#### Read Microsoft Word - 01. 2006_Gr 3 Practice Activity_Cover.doc text version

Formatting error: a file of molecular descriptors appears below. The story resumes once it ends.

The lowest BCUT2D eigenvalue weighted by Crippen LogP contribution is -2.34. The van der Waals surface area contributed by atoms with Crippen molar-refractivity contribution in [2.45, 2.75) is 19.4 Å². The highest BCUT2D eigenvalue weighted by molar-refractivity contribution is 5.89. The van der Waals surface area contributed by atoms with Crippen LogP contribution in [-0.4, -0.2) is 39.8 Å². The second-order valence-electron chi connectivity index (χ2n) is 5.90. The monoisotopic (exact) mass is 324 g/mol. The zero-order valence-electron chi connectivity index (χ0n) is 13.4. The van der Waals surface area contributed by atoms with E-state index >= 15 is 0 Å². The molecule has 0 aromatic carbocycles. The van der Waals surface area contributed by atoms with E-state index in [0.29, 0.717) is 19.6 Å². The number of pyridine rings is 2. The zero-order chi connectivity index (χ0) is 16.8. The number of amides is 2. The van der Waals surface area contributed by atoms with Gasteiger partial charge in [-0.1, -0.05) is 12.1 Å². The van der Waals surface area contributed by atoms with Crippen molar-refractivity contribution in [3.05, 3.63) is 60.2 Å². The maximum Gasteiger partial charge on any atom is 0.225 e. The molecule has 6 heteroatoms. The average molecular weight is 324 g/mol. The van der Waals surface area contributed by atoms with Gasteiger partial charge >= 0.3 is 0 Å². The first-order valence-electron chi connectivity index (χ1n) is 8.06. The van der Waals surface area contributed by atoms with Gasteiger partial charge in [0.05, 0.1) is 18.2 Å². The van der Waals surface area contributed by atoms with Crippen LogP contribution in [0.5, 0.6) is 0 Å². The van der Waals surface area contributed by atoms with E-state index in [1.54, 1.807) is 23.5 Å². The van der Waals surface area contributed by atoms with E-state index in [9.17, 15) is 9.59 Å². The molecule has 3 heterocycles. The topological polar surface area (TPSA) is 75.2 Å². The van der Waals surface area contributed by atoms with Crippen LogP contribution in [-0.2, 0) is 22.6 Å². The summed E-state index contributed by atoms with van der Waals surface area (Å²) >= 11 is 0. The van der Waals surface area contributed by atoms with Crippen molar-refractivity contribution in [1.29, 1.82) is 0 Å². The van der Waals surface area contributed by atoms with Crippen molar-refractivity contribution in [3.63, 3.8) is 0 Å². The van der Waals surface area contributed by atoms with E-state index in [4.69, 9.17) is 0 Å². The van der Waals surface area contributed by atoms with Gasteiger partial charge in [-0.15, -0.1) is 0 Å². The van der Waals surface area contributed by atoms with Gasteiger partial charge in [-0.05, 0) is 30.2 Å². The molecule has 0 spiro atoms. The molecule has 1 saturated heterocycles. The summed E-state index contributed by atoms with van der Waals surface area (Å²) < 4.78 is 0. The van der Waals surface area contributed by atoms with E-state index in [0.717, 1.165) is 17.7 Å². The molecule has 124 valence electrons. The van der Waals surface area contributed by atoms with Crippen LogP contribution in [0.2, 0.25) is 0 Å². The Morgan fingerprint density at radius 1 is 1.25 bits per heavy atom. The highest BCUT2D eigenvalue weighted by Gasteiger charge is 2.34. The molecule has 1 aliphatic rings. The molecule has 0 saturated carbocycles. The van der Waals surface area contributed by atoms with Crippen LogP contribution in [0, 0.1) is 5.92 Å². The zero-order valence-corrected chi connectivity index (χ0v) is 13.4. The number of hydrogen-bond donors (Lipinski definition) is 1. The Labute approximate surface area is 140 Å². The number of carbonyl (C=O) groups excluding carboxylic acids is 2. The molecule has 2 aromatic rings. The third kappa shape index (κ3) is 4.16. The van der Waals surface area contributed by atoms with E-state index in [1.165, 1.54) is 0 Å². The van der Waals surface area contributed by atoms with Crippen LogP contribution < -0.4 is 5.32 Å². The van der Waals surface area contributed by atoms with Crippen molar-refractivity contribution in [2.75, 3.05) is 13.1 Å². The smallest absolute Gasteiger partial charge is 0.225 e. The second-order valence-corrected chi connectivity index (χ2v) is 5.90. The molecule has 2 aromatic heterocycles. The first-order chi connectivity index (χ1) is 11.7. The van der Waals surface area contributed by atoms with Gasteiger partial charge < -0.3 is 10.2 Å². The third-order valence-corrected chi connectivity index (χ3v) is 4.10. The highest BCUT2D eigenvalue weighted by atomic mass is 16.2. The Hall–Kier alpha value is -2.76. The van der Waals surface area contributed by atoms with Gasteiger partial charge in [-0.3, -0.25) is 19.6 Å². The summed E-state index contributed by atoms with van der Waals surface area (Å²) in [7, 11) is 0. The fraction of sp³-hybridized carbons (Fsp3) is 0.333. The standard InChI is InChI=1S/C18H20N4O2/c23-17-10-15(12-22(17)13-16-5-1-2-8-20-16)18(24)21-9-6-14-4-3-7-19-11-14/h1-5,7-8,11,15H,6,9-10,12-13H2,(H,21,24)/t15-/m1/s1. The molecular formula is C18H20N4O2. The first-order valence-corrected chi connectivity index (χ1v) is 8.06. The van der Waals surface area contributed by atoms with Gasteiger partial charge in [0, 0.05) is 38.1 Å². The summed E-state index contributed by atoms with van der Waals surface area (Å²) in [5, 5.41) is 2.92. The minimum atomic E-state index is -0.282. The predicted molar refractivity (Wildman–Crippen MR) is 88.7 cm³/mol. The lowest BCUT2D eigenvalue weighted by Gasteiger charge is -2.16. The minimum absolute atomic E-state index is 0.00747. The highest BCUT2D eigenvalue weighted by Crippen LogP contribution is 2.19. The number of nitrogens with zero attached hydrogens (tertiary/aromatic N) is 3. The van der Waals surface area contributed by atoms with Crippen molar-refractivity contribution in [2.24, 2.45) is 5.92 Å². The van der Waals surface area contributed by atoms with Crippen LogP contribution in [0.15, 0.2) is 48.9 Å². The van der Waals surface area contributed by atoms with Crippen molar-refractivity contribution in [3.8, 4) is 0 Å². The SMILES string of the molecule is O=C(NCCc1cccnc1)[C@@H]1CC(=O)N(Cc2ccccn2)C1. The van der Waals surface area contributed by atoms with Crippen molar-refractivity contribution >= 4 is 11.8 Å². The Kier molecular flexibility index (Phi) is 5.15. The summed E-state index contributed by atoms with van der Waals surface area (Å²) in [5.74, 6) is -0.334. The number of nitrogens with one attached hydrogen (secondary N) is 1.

`NameGrade 3Practice ActivityForm A1A1North Carolina Grade 3 Practice ActivityMathematics­Calculator Inactive Reading Comprehension (page 5) Mathematics­Calculator Active (page 11)Public Schools of North Carolina www.ncpublicschools.org Public Schools of North CarolinaState Board of Education www.ncpublicschools.org Department of Public Instruction State Board of Education Division of Accountability Services/North Carolina Testing Program Department of Public Instruction Raleigh, North Carolina 27699-6314 Division of Accountability Services/North Carolina Testing Program Raleigh, North Carolina 27699-6314© 2006 All rights reserved. This document may not be reproduced by any means, in whole or in part, without prior written permission from the North Carolina Department of Public Instruction, Raleigh, North Carolina. © 2004 North Carolina public education teachers forbe reproduced by any means, in whole reproduce this All rights reserved. This document may not second and third grade students may or in part, without prior written permission from the North Carolina document for instructional purposes only. Department of Public Instruction, Raleigh, North Carolina.Stock No. 10293NCDPINorth Carolina Grade 3 Practice Activity.Mathematics­Calculator Inactive Directions: · You may write in the booklet. · Diagrams may not be drawn to scale. · Choose the best answer.Sample QuestionS1John has 3 baseball cards and Mary has 2 baseball cards. How many baseball cards do they have? A B C D 6 5 4 1STOPPage 1North Carolina public education teachers for second and third grade students may reproduce this document for instructional purposes only.EOG3NCDPI37 4 1 08 5 2 +/_9 6 3 ./ * _ +34.3North Carolina Grade 3 Practice Activity.1.Mike has 1 baseball. Nancy has 2 baseballs. Lee has 3 baseballs. How many baseballs do they have altogether? A B C D4Bob has 115 stamps. Sue gives him 20 more. How many stamps does he have now? A B95 1251305C6D71355.2.There are 9 cups on the table for the party. There will be 18 people. How many more cups are needed? A B C D109Carol has 4 dimes. A dime is worth 10¢. How much money does she have? A B C D4¢ 20¢25¢ 40¢873.The farmer had 15 cows to milk. Nine were in the barn being milked. How many cows did the farmer have left to milk? A B C D2 4STOPEnd of Mathematics­ Calculator Inactive624Page 2North Carolina public education teachers for second and third grade students may reproduce this document for instructional purposes only.Go to next pageEOG3NCDPI37 4 1 08 5 2 +/_9 6 3 ./ * _ +33North Carolina Grade 3 Practice Activity.Page 3North Carolina public education teachers for second and third grade students may reproduce this document for instructional purposes only.Go to next pageEOG3NCDPI37 4 1 08 5 2 +/_9 6 3 ./ * _ +33North Carolina Grade 3 Practice Activity.Page 4North Carolina public education teachers for second and third grade students may reproduce this document for instructional purposes only.Go to next pageNCDPINorth Carolina Grade 3 Practice Activity.Reading Comprehension Sample QuestionsEOG READINGNew ShoesAnonymousRead the following selection and answer the questions that follow.My shoes are new and squeaky shoes, They're very shiny, creaky shoes, I wish I had my leaky shoes That mother threw away. I liked my old brown leaky shoes, Much better than these creaky shoes, These shiny, creaky, squeaky shoes I've got to wear today.S1What did mother do with the old shoes? A B C D She put the shoes in the closet. She threw the shoes away. She patched the holes in the shoes. She shined the shoes.S2What is the main reason the author uses words such as &quot;shiny&quot; and &quot;squeaky&quot;? A B C D to tell a story about shoes to make the poem easy to read to show how the shoes look and sound to explain why the speaker likes her shoesStop Page 5North Carolina public education teachers for second and third grade students may reproduce this document for instructional purposes only.NCDPINorth Carolina Grade 3 Practice Activity.The Lion and the MouseAn Aesop fable retold by Anne Terry WhiteThe following fable is about a lion and a mouse and how they helped each other.In the heat of the day a Lion lay asleep at the edge of a wood. He lay so still that a Mouse ran right across his nose without knowing it was a nose, and a Lion's at that. Bang! The Lion clapped his paw to his face and felt something caught. It was furry. Lazily he opened his eyes. He lifted up one side of his huge paw just a little bit to see what was under it and was amused to find a Mouse. &quot;Spare me, Great King!&quot; he heard the little creature squeak in its tiny voice. &quot;I didn't mean to do it! Let me go, and someday I will repay you.&quot; &quot;That's very funny,&quot; said the Lion, and he laughed. &quot;How can a little thing like you help me, the great King of Beasts?&quot; &quot;I don't know,&quot; the Mouse replied, &quot;but a little creature can sometimes help a big one.&quot; &quot;Well, you have made me laugh,&quot; the Lion said, &quot;which is something I seldom do. And anyway, you would hardly make half a mouthful. So­&quot; He raised his paw and let the Mouse go. A few days later the Lion was caught in a hunter's net. The woods rang with his angry roaring and the little Mouse heard him.&quot;That is my kind Lion!&quot; she cried. &quot;He is in trouble!&quot; As fast as she could, she ran toward the spot from which the roaring came, and there he was. The Lion was thrashing around so in the net that the Mouse didn't dare to come near for fear of being crushed. &quot;O King, be patient!&quot; she cried. &quot;I will gnaw through the ropes and set you free.&quot; So the Lion lay still while the Mouse worked away with her sharp teeth. And in a short time he was able to creep out of the net. &quot;You see? I told you I would repay you,&quot; the Mouse said happily. &quot;A little creature sometimes really can help a big one.&quot; And the Lion had to admit it was true.Page 6North Carolina public education teachers for second and third grade students may reproduce this document for instructional purposes only.Go to next pageNCDPINorth Carolina Grade 3 Practice Activity.1.How did the Lion feel when he caught the Mouse? A B C Damused angry boredconfused4.What is the main purpose of this story? A B C Dto teach a lesson about behavior to tell a real-life story to create a scary mood to make the reader laugh2.Why did the Lion let the Mouse go?5.What is the best meaning of &quot;great&quot; in the following moral of this story? Moral: Great things come in small packages. A B Cfamousimportant silly strongA B C DThe Mouse promised to help him. The Mouse made him laugh. The Mouse said she was sorry. The Mouse was very frightened.3.What might have happened to the Lion if the Mouse had not saved him? AB C D He might have been taken to a zoo.He might have been happy. He might have escaped. He might have been repaid.DPage 7North Carolina public education teachers for second and third grade students may reproduce this document for instructional purposes only.Go to next pageNCDPINorth Carolina Grade 3 Practice Activity.Climbing to the Top of the WorldMount Everest is the highest mountain in the world. Read the following passage about climbing to the top of the world.If you want to get to the top of the highest mountain in the world, you have to climb as high as a plane flies. There aren't any roads or tracks that reach to the top of the mountain. There isn't even a path or room on top for a plane to land. The mountain is Mount Everest in the Himalaya range on the border of Nepal and Tibet in Asia. The only way to get to the top of Mount Everest is to walk, and climb, and crawl there yourself. You have to drive spikes into the rock and cut your own stairs in the ice. One false step and you could fall nearly two and a half miles straight down. When you get to the top of Mount Everest, you're up so high that the air doesn't have enough oxygen for you to breathe. So you have to take tanks of oxygen with you. On a clear day, you can see more than a hundred miles of other mountain peaks against the blue sky. Many travelers and explorers include Mount Everest in their list of the seven natural wonders of the world.Mt. EverestMt. Aconcagua Mt. McKinleyMount Everest, Highest Mountain in the WorldPage 8North Carolina public education teachers for second and third grade students may reproduce this document for instructional purposes only.Go to next pageNCDPINorth Carolina Grade 3 Practice Activity.6.Where is Mount Everest located?9.Why are oxygen tanks needed to climb to the top of Mount Everest? AThe air does not have enough oxygen for a person to breathe. The air is too heavy for a person to breathe.A B C DAntarcticaAsia Africa EuropeC BThe air is too polluted for a person to breathe. The air is too moist for a person to breathe.7.Which of the following is a way to get to the top of Mount Everest? A B C D Climb to the top. Drive a car to the top. Land a plane on the top.10.DWhich of the following is true about Mount Everest? AIt is a safe place to land a plane.Ski to the top.B CDIt is the smallest mountain in the world.It has roads and tracks that reach all the way to the top.It is very difficult to climb.8.Why do some travelers and explorers include Mount Everest as one of the seven natural wonders of the world? A B C D It is the prettiest mountain. It is the lowest mountain. It is the highest mountain. It is the rockiest mountain.STOPEnd of Reading ComprehensionPage 9North Carolina public education teachers for second and third grade students may reproduce this document for instructional purposes only.Go to next pageNCDPINorth Carolina Grade 3 Practice Activity.Page 10North Carolina public education teachers for second and third grade students may reproduce this document for instructional purposes only.Go to next pageNCDPINorth Carolina Grade 3 Practice Activity.Mathematics­Calculator Active7EOG8 5 2 +/_ 9 6 3 . / * _ +Directions: · You may write in the booklet. · Diagrams may not be drawn to scale. · Choose the best answer.4 1 0Sample QuestionS1Which of these numbers is largest? A B C D 107 219 467 899STOPPage 11North Carolina public education teachers for second and third grade students may reproduce this document for instructional purposes only.EOG1NCDPI17 4 1 08 5 2 +/_9 6 3 ./ * _ +11North Carolina Grade 3 Practice Activity.1.What temperature does this thermometer show?70°70°60°60°50°50°40°40°30°30° °FA B C D54°F55°F59°F60°FPage 12North Carolina public education teachers for second and third grade students may reproduce this document for instructional purposes only.Go to next pageEOG1NCDPI17 4 1 08 5 2 +/_9 6 3 ./ * _ +11North Carolina Grade 3 Practice Activity.2.How long is this crayon?inches123A B C D2 inches 3 inches 4 inches8 inches3.What number is missing in this pattern?2, 4, __, 8, 10, 12A B C D35 6 7Page 13North Carolina public education teachers for second and third grade students may reproduce this document for instructional purposes only.Go to next pageEOG1NCDPI17 4 1 08 5 2 +/_9 6 3 ./ * _ +11North Carolina Grade 3 Practice Activity.4.Which solid figure is shown?A B C Dsphereconecubecylinder5.Ken graphed the number of birds he saw on his way to school this week.Birds I Saw5 4 3 2 1 0 Monday Tuesday Wednesday Thursday Friday Days of the WeekOn which day did he see the most birds? A B C DTuesdayWednesday ThursdayFridayPage 14North Carolina public education teachers for second and third grade students may reproduce this document for instructional purposes only.Go to next pageEOG2NCDPI27 4 1 08 5 2 +/_9 6 3 ./ * _ +27.2North Carolina Grade 3 Practice Activity.6.What is the value of the digit 6 in the number 365?A B C D6Which clock below shows 1:30?A11 10 9121 2 3 46065 6008 7 6 5B11 10 9 8 7121 2 3 465C11 10 9 8 7121 2 3 465D11 10 9 8 7121 2 3 465Page 15North Carolina public education teachers for second and third grade students may reproduce this document for instructional purposes only.Go to next pageEOG2NCDPI27 4 1 08 5 2 +/_9 6 3 ./ * _ +29.2North Carolina Grade 3 Practice Activity.8.Sam has these coins in his pocket.Which shape shows a line of symmetry? AMONTICELLOMO NT I CELL OMONTICELLOCCCE PLURIBUS UNUME PLURIBUS UNUMHow much money does he have altogether? A B C D15 cents16 centsB17 cents20 centsCDPage 16North Carolina public education teachers for second and third grade students may reproduce this document for instructional purposes only.Go to next pageEOG2NCDPI27 4 1 08 5 2 +/_9 6 3 ./ * _ +22North Carolina Grade 3 Practice Activity.10.The star is at which point?6 5 4 3 2 1 0 A B C D EA B C D(A, 2) (B, 4)(C, 3)(D, 5)STOPEnd of Mathematics­ Calculator ActivePage 17North Carolina public education teachers for second and third grade students may reproduce this document for instructional purposes only.Go to next pageACKNOWLEDGMENTS The North Carolina Department of Public Instruction wishes to express gratitude to the following authors and publishers, whose generous permission to reprint literary selections has made these tests possible. Every effort has been made to locate the copyright owners of material reprinted in this test booklet. Omissions brought to our attention will be corrected in subsequent editions. &quot;The Lion and the Mouse&quot; from Aesop's Fables by Anne Terry White, copyright © 1964 by Anne Terry White. Used by permission of Random House Children's Books, a division of Random House, Inc. &quot;Climbing to the Top of the World&quot; excerpted from Places to Know, Volume 10 of Childcraft­The How and Why Library. © World Book, Inc. By permission of the publisher. www.worldbook.com`